Written by Tara Boustany on
September 5, 2021
Reading Time: 7 minutes

Medically Reviewed by our Medical Affairs Team

Written by Tara Boustany on:

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Do you suffer from ADHD? Have you ever wondered if there is a supplement that can help with your symptoms? If so, this article is for you.

L-tyrosine is a non-essential amino acid, meaning that you don’t have to get it from food. It is naturally produced in the body by another amino acid called phenylalanine.

Also, l-tyrosine can be found in dairy products, meats, fish, eggs, nuts, beans, oats, and wheat. It is used to make proteins and other important compounds in the body too. 

This article will cover everything from L-tyrosine uses to its dosages and potential side effects. The article will also tackle the supplement use in ADHD. Effectively, L-tyrosine helps with inattention, the first type of ADHD, by increasing functions such as memory and focus.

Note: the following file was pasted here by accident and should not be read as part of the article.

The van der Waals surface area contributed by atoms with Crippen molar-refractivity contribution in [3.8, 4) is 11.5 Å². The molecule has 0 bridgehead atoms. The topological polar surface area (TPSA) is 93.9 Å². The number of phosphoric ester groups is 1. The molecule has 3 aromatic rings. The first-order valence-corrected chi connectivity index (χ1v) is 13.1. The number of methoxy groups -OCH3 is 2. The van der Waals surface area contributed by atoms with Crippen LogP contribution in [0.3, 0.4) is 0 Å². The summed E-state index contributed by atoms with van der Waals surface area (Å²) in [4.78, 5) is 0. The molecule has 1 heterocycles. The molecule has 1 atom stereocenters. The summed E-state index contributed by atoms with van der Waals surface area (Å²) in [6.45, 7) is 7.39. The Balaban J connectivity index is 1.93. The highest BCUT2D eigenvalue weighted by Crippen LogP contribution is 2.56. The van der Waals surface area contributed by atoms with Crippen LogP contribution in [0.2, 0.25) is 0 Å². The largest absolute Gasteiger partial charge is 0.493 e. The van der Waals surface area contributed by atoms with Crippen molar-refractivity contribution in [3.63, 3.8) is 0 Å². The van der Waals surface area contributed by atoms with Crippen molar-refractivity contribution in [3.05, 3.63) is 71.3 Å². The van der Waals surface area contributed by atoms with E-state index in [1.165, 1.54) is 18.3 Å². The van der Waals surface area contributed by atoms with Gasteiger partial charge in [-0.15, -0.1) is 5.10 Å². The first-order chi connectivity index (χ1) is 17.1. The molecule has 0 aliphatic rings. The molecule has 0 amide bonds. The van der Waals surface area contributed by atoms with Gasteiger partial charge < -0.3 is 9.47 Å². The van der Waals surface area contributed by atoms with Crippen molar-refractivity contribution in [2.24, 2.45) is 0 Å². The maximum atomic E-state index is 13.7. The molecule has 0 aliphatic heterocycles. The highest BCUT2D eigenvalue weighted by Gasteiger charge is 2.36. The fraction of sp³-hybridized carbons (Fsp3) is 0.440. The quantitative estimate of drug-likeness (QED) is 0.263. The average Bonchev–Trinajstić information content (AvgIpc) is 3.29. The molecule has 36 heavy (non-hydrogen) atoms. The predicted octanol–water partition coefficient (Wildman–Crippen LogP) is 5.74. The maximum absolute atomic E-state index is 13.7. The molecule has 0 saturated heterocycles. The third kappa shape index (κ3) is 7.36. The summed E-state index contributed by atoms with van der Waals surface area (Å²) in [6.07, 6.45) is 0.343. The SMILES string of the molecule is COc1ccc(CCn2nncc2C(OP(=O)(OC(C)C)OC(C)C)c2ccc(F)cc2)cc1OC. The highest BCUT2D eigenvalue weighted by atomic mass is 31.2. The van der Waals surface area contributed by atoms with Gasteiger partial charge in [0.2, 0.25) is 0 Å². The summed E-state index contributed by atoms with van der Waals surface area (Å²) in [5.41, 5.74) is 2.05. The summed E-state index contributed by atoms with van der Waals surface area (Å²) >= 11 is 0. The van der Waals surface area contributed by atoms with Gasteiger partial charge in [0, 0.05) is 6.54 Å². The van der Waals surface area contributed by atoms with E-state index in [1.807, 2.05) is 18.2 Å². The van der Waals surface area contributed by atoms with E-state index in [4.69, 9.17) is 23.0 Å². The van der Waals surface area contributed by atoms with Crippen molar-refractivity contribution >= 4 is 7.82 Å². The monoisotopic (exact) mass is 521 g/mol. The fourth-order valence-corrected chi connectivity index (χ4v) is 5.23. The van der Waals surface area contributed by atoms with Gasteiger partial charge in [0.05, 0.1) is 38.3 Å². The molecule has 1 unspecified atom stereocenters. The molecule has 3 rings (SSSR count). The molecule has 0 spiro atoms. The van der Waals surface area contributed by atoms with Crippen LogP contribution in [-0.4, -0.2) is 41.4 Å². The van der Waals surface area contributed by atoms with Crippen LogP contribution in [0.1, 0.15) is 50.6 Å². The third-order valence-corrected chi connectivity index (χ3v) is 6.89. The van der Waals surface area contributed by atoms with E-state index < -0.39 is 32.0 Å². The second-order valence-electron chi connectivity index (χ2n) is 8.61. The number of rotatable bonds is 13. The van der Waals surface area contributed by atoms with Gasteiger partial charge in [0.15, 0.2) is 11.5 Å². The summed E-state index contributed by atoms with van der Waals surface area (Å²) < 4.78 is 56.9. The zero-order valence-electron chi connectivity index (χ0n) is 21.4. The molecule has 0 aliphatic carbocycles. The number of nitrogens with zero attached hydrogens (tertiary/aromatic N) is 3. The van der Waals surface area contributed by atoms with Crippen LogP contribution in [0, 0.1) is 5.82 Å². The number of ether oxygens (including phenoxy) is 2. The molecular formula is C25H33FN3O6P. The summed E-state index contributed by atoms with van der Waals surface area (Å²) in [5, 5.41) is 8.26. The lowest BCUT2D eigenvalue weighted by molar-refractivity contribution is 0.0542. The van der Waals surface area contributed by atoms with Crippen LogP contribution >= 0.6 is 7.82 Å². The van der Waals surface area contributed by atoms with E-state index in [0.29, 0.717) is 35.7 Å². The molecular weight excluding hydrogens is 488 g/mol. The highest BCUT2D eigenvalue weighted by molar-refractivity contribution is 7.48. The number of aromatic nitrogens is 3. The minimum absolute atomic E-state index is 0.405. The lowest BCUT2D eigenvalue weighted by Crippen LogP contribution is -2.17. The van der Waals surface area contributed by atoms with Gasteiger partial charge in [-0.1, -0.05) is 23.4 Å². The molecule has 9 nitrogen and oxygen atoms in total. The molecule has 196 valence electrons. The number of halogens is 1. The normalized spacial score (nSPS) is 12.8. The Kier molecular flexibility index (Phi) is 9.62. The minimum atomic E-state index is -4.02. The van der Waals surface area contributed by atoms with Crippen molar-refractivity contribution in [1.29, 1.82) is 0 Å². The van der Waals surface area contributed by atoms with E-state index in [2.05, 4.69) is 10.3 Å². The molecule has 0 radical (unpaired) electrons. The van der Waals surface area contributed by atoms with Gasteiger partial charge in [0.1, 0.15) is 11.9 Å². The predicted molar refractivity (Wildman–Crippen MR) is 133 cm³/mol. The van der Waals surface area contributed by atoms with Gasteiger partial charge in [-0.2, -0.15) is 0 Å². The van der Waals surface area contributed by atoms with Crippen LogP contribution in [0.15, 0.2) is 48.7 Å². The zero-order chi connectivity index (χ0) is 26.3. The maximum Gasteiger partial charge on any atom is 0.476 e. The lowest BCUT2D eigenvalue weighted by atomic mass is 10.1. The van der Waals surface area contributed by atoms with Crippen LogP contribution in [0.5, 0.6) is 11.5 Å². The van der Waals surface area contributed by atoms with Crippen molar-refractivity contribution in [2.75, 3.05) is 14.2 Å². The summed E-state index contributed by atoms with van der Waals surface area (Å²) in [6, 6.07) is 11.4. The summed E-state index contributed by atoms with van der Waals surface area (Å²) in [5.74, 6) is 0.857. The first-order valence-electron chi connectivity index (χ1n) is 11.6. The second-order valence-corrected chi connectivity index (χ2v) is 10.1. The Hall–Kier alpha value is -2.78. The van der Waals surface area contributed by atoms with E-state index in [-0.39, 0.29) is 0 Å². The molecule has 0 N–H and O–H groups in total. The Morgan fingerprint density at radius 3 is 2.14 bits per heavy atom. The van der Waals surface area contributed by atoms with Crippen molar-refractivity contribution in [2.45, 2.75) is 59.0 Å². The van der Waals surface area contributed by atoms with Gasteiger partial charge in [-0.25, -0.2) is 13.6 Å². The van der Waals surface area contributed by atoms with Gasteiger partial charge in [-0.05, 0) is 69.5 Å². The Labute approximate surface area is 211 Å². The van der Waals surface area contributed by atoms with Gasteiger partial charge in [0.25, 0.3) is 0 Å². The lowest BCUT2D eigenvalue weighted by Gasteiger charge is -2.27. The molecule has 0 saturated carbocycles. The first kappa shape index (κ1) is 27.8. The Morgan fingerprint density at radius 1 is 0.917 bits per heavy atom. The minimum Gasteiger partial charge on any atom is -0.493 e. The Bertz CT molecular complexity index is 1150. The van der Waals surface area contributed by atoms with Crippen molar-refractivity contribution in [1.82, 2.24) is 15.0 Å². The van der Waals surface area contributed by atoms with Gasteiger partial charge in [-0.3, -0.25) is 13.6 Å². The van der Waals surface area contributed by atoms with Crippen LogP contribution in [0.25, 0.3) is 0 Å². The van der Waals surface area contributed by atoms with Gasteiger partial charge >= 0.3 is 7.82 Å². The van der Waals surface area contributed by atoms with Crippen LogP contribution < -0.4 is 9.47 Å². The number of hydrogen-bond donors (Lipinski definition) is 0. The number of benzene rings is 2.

Read this article to find out more about L-tyrosine and its role in ADHD.

Everything You Need to Know About L-Tyrosine

Potential Uses

L-Tyrosine is present in protein-rich foods, including peanuts, fish, chicken, turkey, soy, and cheese. It is also present in pumpkin seeds, sesame seeds, avocado, and bananas.

Treatment of Phenylketonuria (PKU)

PKU is a genetic condition where people are not able to process the amino acid phenylalanine. Phenylalanine is the amino acid that produces L-tyrosine.

Thus, people with PKU may have elevated levels of phenylalanine and low levels of L-tyrosine in their bodies. Treatment of PKU includes restricting dietary sources of phenylalanine and taking L-tyrosine supplements.

However, the evidence on PKU treatment is mixed. In one review, 56 people with PKU were given L-tyrosine with or instead of a phenylalanine-restricted diet.

Researchers investigated the effect of L-tyrosine supplementation on many factors. They include intelligence, growth, nutritional status, mortality rates, and quality of life.